The video was pulled because the overwhelmingly left-leaning academic establishment in the U.S., like the similarly slanted journalistic establishment, have taken sides, choosing to assist and abet the desperate, anti-democratic efforts by Democrats to lie, hide and spin their way out of the fair and clear implications of Gruber’s inconvenient truths. This is frightening, and every citizen regardless of political preference should understand that the effort must be foiled if our system of government is to regain lost trust and integrity. Universities and journalists are supposed to be truth-seekers, and in this matter are behaving like political operatives. Note that only Fox and the National Review, so far, have reported Rhode Island’s efforts to bury Gruber’s statements, and that is just a continuation of a disconcerting theme throughout this fiasco.

From an excellent Examiner summary of how the mainstream media is spinning the story: Continue reading

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Filed under Character, Citizenship, Ethics Train Wrecks, Government & Politics, Health and Medicine, Journalism & Media, U.S. Society

How Media And Academic Bias Make Us Stupid: The “Personal Freedom Study”

freedom

“STUDY: American personal freedom now ranks below 20 other nations…” reads a link in this morning’s Drudge Report.

That is NOT what the study shows….not even close.

The link goes to an Examiner story headlined “Under Obama, U.S. personal freedom ranking slips below France.” That’s a little better, but it’s also misleading. Both headlines are attempts to spin a study that tells nobody anything about how much freedom there is in the U.S., under President Obama or otherwise. The study, meanwhile, is easily spun because it was badly conceived, is itself of dubious value, and was also probably the result of a researchers grinding their own axes.

It is early, and I am pretty sure that the cable news sharks and the internet pundits will be latching on to this garbage study in droves, with the result being mass confusion in the public. That’s right: the world of scholarship and research, and the world of journalism, will conspire to make the public less informed than it already is, setting it up for the handiwork of future Jonathan Grubers and the parties that employ them.

You see, the study doesn’t even purport to measure “freedom” in any objective way across different nations. Continue reading

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Filed under Around the World, Character, Citizenship, Gender and Sex, Government & Politics, Health and Medicine, Journalism & Media, Research and Scholarship, Rights, U.S. Society

Ethics Quote Of The Day: Joan Tarshis, Alleged Bill Cosby Victim

Joan_Tarshis_on_Bill_Cosb

“I know he’s an icon. So is Bill Clinton.”

-Latest Cosby accuser Joan Tarshis, now a publicist and journalist, who wrote a detailed account of  being sexual assaulted  by Bill Cosby, when she was a teen, for the Web site Hollywood Elsewhere, replying to a question on CNN this morning about why anyone should believe her when she impugns the character of “an icon.”

BAZINGA!

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Filed under Arts & Entertainment, Character, Ethics Quotes, Gender and Sex, Journalism & Media

Two Deceitful Non-Denial Denials And An Unethically Tardy Whistleblower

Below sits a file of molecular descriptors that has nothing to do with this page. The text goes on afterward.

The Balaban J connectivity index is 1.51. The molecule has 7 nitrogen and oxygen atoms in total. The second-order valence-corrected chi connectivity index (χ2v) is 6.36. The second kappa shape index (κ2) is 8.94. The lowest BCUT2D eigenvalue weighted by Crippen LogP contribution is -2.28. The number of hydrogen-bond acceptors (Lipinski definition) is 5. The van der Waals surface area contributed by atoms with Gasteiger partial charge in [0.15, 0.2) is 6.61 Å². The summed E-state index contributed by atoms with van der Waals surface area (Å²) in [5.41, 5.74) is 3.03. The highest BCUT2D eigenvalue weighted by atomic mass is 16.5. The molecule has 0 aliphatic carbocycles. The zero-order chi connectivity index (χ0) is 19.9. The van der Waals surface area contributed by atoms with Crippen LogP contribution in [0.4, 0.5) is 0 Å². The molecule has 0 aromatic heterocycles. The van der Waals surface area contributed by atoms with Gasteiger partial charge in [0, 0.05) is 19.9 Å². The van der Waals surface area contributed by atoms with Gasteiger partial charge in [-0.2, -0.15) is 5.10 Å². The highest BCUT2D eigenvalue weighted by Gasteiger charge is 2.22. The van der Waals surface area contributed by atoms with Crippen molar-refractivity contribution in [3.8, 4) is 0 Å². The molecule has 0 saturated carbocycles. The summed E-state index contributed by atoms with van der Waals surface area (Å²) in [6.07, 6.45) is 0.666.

Francis

TV shows like “Lie to Me” and “The Mentalist” as well as all the profiling shows like “Criminal Minds” have done a public service by schooling viewers in the tell-tale signs of non-denial denials. Nonetheless, people continue to use them, apparently because they work. Bill Cosby’s lawyers just launched a lulu, responding to the inexplicably re-booted accusations that Cosby was a serial sexual predator in the 70′s. You can’t get more non-denial than this, from lawyer John P. Schmitt on Cosby’s website:

“Over the last several weeks, decade-old, discredited allegations against Mr. Cosby have resurfaced. The fact that they are being repeated does not make them true..Mr. Cosby does not intend to dignify these allegations with any comment.”

There is no denial of the alleged rapes to be found here. Yes, the accusations are “decades old”: So what?  So are questions about whether Lizzie Borden was guilty.  The fact that the allegation are decades old means Cosby can’t be prosecuted because of the statute of limitations, but they don’t change anything about the seriousness of the accusations against the erstwhile “America’s Dad.”

Discredited? How have they been discredited? Cosby paid a settlement in one of the cases: that generally makes the allegations look credible (See: Paula Jones/Bill Clinton; Michael Jackson). Sure: “The fact that they are being repeated does not make them true,” and it also doesn’t make them false. That Cosby doesn’t intend to “dignify” the matter with further comment is strategy and posturing. It is significant that the lawyer did not say “He didn’t do it.”

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[UPDATE: Ah HA! Today that statement was taken down, with this taking its place, a joint statement from Dolores Troiani, counsel to Andrea Constand, and Schmitt:

‘The statement released by Mr. Cosby’s attorney over the weekend was not intended to refer in any way to Andrea Constand. As previously reported, differences between Mr. Cosby and Ms. Constand were resolved to the mutual satisfaction of Mr. Cosby and Ms. Constand years ago. Neither Mr. Cosby nor Ms. Constand intends to comment further on the matter.”

Translation: “Oops. That settlement with the first of Cosby’s accusers was predicated on neither party impugning or accusing the other once the money was paid, and that “discredited” comment risked getting Bill in even more hot water. Never mind!”]

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Lawyers aren’t permitted to lie, though. Then again, they aren’t supposed to mislead the public with deceitful non-denials, either.

Then we have CNBC’s response to ex-CNBC reporter Melissa Francis, who followed Jonathan Gruber’s admissions of rigged math to get the Affordable Care Act past “stupid voters” with a relevant anecdote of her own. Francis, now a Fox Business anchor,  claims that the network “silenced” her when she questioned the merits and specifically the misleading numbers for the Affordable Care Act when it was being rammed through the legislative process. She told Fox News that she was called on the carpet by CNBC brass and told to stop, on the grounds that such criticism was “disrespectful to the President.”

A CNBC representative responded: Continue reading